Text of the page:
By Maddie Orton
The 2012 film One for the Money takes place in Trenton — even features Trenton Police headquarters — but it was shot in Pittsburgh.
“It’s astounding that there’s not a vibrant film business in the state of New Jersey,” says Tom Bernard, co-president of Sony Pictures Classics and a Commissioner of the state’s Motion Picture & Television Commission.
With friendlier tax incentives across state borders, New Jersey film professionals gather at Montclair Film Festival for a panel on how to bring business back into the state where the art form was born.
“New Jersey has a number of top crew members that would usually be flown in from California to any other state or flown in from New York,” says Bernard.
That local talent, though, is crossing rivers to work — to states that attract more film production.
“We shot Law & Order in North Bergen, New Jersey,” says Gail Barringer, New Jersey resident and former producer of Law & Order: Special Victims Unit. “When the tax incentive went away, we were told within a matter of two weeks that we had to strike our stages and move to New York City.”
New Jersey’s 20 percent film tax credit, which is offered to productions that spend at least 60 percent of the total project expenses in-state, will sunset in 2015, but almost all the remainder of the program’s credits have already been allocated.
“As a result,” says Sen. Raymond Lesniak (D-20), “all of these jobs, and all of these tax revenues, are going elsewhere — particularly to New York State.”
With neighboring New York State offering a 30 to 40 percent tax credit and capping their program off at $420 million, what is a state to do?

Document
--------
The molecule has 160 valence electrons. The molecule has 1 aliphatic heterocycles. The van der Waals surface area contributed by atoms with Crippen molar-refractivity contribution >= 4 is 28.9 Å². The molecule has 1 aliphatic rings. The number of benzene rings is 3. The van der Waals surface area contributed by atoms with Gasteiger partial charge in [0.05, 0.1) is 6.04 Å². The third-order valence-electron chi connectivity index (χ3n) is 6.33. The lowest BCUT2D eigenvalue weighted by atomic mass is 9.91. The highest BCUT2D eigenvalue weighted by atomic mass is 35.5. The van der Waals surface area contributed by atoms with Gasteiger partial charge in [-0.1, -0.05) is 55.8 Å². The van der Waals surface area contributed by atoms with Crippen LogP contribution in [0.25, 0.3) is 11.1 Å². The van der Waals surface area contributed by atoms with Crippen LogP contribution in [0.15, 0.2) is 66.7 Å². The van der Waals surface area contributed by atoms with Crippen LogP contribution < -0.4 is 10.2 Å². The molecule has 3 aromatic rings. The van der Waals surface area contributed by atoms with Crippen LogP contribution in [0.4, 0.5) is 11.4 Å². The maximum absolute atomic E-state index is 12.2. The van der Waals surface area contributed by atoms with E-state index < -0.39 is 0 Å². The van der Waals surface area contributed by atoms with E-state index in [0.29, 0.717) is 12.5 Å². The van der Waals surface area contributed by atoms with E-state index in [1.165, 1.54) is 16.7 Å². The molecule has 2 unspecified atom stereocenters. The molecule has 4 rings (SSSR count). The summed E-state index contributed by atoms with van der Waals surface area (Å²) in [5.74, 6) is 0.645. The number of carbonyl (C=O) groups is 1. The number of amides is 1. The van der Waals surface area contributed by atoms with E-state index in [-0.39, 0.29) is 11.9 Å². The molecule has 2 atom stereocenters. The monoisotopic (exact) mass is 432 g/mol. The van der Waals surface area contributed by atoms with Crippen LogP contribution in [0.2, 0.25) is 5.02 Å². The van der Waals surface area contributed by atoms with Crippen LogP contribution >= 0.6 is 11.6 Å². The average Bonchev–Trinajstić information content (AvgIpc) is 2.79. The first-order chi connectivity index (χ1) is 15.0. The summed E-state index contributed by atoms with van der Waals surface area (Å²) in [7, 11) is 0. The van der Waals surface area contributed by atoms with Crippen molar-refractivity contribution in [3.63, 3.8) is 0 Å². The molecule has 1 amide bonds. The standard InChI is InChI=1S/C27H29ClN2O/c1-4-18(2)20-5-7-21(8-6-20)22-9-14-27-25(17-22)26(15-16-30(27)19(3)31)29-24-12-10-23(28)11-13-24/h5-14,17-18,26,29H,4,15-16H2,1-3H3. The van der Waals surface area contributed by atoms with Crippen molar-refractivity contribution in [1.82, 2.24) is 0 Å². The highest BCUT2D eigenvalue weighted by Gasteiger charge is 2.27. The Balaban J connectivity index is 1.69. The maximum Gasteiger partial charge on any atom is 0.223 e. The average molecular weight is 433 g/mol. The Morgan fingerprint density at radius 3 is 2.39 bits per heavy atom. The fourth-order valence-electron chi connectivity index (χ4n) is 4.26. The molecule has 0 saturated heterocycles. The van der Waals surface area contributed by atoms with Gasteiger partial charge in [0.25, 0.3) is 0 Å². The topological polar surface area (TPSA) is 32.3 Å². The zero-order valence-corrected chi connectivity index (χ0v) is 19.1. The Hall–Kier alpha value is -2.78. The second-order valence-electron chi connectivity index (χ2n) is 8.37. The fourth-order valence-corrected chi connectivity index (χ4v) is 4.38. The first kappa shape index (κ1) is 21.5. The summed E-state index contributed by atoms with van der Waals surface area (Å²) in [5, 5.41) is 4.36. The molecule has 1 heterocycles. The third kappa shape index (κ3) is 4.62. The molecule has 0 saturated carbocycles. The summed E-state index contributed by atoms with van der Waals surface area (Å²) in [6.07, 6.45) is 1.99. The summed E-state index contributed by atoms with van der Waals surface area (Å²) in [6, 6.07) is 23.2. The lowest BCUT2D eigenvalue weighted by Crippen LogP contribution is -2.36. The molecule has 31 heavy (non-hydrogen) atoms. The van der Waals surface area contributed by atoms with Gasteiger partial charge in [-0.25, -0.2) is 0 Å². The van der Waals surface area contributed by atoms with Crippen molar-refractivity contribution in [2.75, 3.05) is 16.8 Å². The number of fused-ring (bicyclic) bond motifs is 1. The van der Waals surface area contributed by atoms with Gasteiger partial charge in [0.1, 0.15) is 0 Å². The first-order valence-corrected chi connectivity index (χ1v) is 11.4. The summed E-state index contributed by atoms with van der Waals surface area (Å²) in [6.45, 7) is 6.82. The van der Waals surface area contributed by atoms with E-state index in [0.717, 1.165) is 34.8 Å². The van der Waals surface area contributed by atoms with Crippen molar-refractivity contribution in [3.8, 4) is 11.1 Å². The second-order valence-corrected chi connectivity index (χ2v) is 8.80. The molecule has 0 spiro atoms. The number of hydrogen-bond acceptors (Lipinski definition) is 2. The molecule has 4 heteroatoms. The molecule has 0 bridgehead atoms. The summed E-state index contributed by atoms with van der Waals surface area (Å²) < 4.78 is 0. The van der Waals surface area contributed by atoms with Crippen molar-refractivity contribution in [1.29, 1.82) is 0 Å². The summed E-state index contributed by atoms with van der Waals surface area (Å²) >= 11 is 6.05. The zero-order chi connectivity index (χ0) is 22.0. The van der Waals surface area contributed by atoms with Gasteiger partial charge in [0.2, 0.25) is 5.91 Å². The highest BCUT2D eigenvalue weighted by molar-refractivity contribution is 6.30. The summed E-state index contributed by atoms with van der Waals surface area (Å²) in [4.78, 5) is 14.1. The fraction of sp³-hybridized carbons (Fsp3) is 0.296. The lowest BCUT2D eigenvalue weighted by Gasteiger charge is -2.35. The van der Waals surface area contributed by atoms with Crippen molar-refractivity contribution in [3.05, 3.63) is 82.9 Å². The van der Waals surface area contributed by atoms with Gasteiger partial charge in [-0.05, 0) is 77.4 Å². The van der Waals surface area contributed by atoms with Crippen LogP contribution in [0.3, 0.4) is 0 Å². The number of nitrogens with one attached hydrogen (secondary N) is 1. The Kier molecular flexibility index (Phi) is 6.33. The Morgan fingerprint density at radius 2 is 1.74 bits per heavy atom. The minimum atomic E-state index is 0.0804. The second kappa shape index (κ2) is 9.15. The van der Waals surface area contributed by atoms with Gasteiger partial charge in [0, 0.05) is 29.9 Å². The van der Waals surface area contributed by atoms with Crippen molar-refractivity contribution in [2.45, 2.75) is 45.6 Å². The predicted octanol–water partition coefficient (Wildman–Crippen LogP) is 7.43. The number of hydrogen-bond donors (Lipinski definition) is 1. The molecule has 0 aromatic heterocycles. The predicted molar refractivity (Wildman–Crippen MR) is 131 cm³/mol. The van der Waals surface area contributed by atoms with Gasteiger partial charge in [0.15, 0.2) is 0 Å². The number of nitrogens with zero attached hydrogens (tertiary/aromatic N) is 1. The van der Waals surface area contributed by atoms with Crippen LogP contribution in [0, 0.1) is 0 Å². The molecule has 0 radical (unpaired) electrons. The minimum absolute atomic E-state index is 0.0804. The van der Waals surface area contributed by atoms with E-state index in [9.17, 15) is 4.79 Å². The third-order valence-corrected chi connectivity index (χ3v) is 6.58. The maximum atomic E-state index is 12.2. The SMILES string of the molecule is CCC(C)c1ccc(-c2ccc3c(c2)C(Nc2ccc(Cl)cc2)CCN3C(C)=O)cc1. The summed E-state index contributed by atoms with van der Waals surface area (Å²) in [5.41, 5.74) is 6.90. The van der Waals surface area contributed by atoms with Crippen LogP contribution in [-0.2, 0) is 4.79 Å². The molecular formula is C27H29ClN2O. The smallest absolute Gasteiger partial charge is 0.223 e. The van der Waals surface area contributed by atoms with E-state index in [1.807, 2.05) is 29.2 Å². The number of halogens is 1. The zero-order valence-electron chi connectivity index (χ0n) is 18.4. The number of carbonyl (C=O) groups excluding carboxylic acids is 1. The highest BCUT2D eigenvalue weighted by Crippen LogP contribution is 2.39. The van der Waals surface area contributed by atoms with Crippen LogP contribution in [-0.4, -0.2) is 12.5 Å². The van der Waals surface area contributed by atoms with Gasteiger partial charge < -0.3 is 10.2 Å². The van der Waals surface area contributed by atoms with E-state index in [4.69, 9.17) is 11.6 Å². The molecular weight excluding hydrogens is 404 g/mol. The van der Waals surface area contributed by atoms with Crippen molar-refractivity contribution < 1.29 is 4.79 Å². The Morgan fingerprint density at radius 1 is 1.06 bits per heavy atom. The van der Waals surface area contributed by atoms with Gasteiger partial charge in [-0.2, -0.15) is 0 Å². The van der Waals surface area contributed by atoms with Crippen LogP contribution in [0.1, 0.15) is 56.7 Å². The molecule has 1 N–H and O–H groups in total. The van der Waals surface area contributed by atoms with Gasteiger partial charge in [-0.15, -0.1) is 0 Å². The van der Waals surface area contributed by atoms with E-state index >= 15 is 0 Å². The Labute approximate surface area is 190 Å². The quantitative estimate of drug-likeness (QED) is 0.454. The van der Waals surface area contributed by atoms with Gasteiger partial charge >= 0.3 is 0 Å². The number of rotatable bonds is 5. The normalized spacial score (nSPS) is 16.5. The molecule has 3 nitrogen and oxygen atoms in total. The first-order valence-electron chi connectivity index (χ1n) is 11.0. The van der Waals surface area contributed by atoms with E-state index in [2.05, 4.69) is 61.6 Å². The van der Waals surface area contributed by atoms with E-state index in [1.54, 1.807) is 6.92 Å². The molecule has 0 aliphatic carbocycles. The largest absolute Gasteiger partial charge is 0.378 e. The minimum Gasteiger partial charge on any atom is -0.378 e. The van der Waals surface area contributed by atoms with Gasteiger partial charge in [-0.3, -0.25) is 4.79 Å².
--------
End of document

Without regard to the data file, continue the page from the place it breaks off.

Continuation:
Sen. Lesniak has sponsored a bill that will go to committee next week to extend and expand the program. “It increases the tax credit from the current $10 million to $50 million,” he explains. “We expect, based on results in New York, that that will generate in excess of an additional $100 million of net revenues for the state and a couple thousand jobs as well.”
Gov. Chris Christie vetoed a 2011 bill that would extend the life of the program, citing a Treasury analysis that shows a net loss to state tax revenues. However, a previous NJIT study indicates the tax incentive maintains and generates a significant number of jobs and comes back to the state in local taxes.
“People staying in hotels, people are renting houses or buildings to shoot, people are paying paychecks where their tax dollars stay in the state,” says Bernard. “People have to hire a catering company. People have to buy lumber.”
“It’s simple math,” Lesniak says, “and that 80 percent of something is much more valuable than 100 percent of zero.”
Lesniak’s bill is slated for committee this Monday, and while film insiders may not be working in the state, they’re working on it.